National Gallery puts art lesson on CD-ROM

Through its Micro Gallery interactive computer system, the National Gallery of Art has made it possible for people to learn about - at their own pace - more than 1,500 pieces of the gallery's permanent collection. Much of that collection and knowledge now is available to the world through an interactive CD-ROM and on the gallery's World Wide Web site.

The Micro Gallery first opened in 1995 with touch-screen computer stations in a room in the museum's West Building. Those stations enabled visitors to browse through the gallery's collection in several paths chosen by the Micro Gallery staff. The staff created all the content in-house, said Barbara Moore, head of educational publication programs at the National Gallery.

The systems allows users to search by artist or subject, view a time line that puts each piece in a historical context, use an illustrated dictionary of art terms and names, and view and zoom in on a catalog of pieces. It also includes six featured works of art with in-depth analyses of the composition, symbolism, technique and cultural context of each piece.

"The gallery was thinking about some of the advantages of interactivity and also about giving the public open access to the collection," Moore said. "That would increase their sense of connection to the museum, encourage them to wander and make them feel like they had a leg up on the other visitors."

Almost immediately, people were asking if the Micro Gallery content would be available on CD so that they could use it at home, according to Moore.

"They like being able to create their own search [and] to focus on an area of personal interest," she said. "They really love being able to study the image at very close range."

The CD, entitled "National Gallery of Art, Washington," is being produced in runs of 2,000. It is sold exclusively at the National Gallery and on the gallery's Web site (www.nga.gov), but the CD already is into its second run. Many of the CDs have been sold on the Web site - almost 700 within the first month, Moore said. "The CD is flying out," she said.

The gallery staff created the CD with the same company that helped create the Micro Gallery, Cognitive Applications Ltd., Brighton, England. The company also created a similar Micro Gallery and CD for the National Gallery in London in 1991 and an Image Gallery at the San Diego Museum of Art in 1994.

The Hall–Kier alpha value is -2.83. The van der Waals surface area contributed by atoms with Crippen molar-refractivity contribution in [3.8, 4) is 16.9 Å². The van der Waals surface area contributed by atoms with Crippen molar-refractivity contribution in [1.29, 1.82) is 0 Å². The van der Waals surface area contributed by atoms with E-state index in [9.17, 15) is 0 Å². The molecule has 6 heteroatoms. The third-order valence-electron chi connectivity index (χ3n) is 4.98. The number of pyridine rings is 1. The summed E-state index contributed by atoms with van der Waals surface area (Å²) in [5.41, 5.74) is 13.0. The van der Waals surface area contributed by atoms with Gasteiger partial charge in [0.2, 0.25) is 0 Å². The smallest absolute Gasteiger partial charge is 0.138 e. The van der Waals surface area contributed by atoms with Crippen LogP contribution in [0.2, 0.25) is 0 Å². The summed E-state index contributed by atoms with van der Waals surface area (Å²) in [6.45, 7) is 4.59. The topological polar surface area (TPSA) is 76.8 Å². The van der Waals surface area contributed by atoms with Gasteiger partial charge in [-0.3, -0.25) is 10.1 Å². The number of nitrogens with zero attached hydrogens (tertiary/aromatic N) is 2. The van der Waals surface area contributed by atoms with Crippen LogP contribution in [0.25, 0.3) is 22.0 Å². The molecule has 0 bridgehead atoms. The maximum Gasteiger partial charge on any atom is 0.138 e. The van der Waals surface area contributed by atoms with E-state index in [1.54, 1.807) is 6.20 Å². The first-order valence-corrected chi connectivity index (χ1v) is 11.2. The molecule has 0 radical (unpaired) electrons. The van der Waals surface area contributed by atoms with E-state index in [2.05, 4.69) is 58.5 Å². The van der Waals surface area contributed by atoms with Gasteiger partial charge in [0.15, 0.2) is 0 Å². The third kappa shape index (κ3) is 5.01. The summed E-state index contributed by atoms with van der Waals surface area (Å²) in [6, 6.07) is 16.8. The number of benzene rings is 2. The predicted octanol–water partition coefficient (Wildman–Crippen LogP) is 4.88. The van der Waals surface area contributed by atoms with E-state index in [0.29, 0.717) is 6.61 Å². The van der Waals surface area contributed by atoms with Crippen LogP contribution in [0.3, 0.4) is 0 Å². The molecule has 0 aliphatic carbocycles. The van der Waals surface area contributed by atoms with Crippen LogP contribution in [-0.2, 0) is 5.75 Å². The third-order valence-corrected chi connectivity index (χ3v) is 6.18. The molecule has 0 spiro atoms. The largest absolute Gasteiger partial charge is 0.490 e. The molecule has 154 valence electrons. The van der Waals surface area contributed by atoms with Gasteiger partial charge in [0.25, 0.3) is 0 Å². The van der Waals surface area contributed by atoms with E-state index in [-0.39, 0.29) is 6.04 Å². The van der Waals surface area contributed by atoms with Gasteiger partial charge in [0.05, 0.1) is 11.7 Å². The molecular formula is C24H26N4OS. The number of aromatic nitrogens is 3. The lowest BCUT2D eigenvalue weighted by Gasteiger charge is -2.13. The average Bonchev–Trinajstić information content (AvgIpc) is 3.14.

"I think they were selected because they had done the very first electronic compendium of a museum," Moore said. "CogApp had a track record, and they were one of only two companies that were doing work on that scale."

Since all of the work of designing and creating the images already had been completed for the Micro Gallery, the major task in creating the CD was scaling and compressing the images to fit on the computer screen at a reasonable resolution, said Ben Rubinstein, technical director at Cognitive Applications.

But because the CD is intended for researchers and other people who will be spending longer periods of time on the art, the museum and Cognitive Applications were able to put in many features that are not in the Micro Gallery. "In the CD-ROM, which people will spend more time on, you can add features like [the] image windows and full-text search and bookmarks," Rubinstein said.

The image windows enable users to enlarge the entire image and then scale it to 25, 50, 75 or 100 percent. Multiple image windows can be opened simultaneously "so you can compare them side by side, which you can't do in the Micro Gallery," Rubinstein said.

One of the paths included in the Micro Gallery that is not available on the CD is the in-depth analysis features, for the simple reason that they would not fit. The size and resolution of many of the images, especially when the enlarging feature is used, take up a lot of space, and the gallery did not think people would want to pay for two CDs, Moore said.

Instead, those features are being made available to the public through the museum's Web site (www.nga.gov/programs/micro_ga.htm). Viewing the pieces using a browser with Dynamic Hypertext Markup Language and JavaScript, users can access all of the same interactive aspects as the Micro Gallery and the CD. Some of the pieces that were created specifically for the Web also are being transferred into the Micro Gallery's on-site system, Moore said.

As the museum's collection is updated - including the coming addition of more than 100 works recently bequeathed to the gallery by longtime benefactor Paul Mellon - the Micro Gallery also will change. And those changes probably will be passed on to the CD, Moore said.

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